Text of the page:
Chapman is a poet and dramatist, whose life spans over three ages- Elizabethan, Jacobean and Caroline Age. As a poet, he is famous for his translation of Homer’s Iliad and Odyssey. It was written in the Elizabethan Age. It is a free translation, expressing more of Chapman himself as an Elizabethan scholar with the philosophical interest of the intellectuals of this age. He does not translate these from the Homeric point of view. In the epics, he saw the epics as a heroic exemplification of moral greatness following Stoic ethical categories much later than Homer.
According to him, the greatness had strong passions, but also strong pride raising him above the corrupting influence of society; on the other hand, their passion and pride must be tamed by philosophical courage and discipline. Otherwise, there is an apprehension of total extinction.
As a dramatist, he has tried to highlight this attitude through the conflict in these dramas. Most of the tragedies were written in the Jacobean Age, some in Caroline Age.
Works of Chapman:
1. The Tragedy of Bussy D’Ambois is the best-known tragedy of Chapman. It dramatises the rise and fall of Bussy D’Ambois at the court of Henri III of France. The play’s complex rhetoric reflects the philosophic, particularly Neoplatonic bent of the author’s mind and sometimes in its imaginative flow.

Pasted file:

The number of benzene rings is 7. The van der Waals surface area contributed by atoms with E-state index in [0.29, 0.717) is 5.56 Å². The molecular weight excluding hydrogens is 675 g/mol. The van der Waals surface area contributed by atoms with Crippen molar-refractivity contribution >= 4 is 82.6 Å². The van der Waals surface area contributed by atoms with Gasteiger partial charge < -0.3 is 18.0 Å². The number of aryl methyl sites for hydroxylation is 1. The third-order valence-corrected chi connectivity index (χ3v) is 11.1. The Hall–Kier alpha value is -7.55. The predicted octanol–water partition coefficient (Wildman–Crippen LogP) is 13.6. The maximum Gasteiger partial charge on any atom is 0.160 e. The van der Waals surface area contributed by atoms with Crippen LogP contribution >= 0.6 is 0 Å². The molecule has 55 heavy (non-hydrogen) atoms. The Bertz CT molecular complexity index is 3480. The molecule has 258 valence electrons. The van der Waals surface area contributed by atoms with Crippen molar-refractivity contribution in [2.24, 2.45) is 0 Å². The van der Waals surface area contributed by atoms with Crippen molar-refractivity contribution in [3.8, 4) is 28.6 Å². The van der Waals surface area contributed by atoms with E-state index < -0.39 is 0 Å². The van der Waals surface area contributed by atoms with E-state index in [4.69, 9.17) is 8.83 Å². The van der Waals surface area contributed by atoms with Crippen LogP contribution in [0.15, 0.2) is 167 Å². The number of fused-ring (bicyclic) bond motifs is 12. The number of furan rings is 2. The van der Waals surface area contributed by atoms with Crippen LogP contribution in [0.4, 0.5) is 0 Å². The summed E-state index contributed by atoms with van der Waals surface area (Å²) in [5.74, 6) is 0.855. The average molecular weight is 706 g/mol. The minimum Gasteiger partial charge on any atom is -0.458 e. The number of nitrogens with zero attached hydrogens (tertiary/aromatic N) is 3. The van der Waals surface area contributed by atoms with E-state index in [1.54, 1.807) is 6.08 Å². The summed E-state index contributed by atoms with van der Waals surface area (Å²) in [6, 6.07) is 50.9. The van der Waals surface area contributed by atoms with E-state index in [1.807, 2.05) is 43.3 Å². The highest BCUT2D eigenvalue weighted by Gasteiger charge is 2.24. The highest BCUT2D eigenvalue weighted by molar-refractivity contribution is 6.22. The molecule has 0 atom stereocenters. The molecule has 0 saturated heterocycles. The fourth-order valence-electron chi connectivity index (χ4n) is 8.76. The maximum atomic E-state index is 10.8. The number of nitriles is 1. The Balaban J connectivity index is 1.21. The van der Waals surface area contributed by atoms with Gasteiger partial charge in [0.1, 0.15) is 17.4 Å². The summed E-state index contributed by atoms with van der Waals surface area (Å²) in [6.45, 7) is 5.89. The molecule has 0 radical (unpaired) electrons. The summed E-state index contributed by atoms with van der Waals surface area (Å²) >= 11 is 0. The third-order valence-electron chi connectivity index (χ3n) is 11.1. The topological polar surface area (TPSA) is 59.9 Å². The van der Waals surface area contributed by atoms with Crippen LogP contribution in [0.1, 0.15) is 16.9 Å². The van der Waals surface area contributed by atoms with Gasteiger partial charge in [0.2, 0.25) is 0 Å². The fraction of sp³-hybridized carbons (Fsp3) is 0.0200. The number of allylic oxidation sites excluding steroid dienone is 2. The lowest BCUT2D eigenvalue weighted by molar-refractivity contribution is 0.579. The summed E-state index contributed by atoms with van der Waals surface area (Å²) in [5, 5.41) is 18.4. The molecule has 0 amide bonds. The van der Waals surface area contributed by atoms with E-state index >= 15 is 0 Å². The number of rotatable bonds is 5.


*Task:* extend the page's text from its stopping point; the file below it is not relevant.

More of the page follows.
2. The Conspiracy and Tragedy of Charles, Duke of Byron (written perhaps in the Jacobean Age).
3. The Revenge of Bussy D’Ambois.
4. Caesar and Pompey.
Most of his plays were for the most part merely poems in dialogue, and fell far below the height of dramatic standard of the Elizabethan Age, even of the Jacobean Age. Barring the first, all are almost unread. Bussy is an excellent portrayal of the heroic man dominating his spiritually corrupt atmosphere but cannot control his passions and finally succumbs to his desires. Clermont, his brother, in The Revenge of Bussy D’Ambois is a less successful example of the man of tamed passion and stoical calm.
He wrote as many as eight comedies, including May Day (1611). May Day is a complex comedy, dexterously interweaving a wealth of romance and native pastoral motifs with stock characters from Plautus and Terence comedy.
He is said to have finished the unfinished poem of Marlowe-Hero and Leander.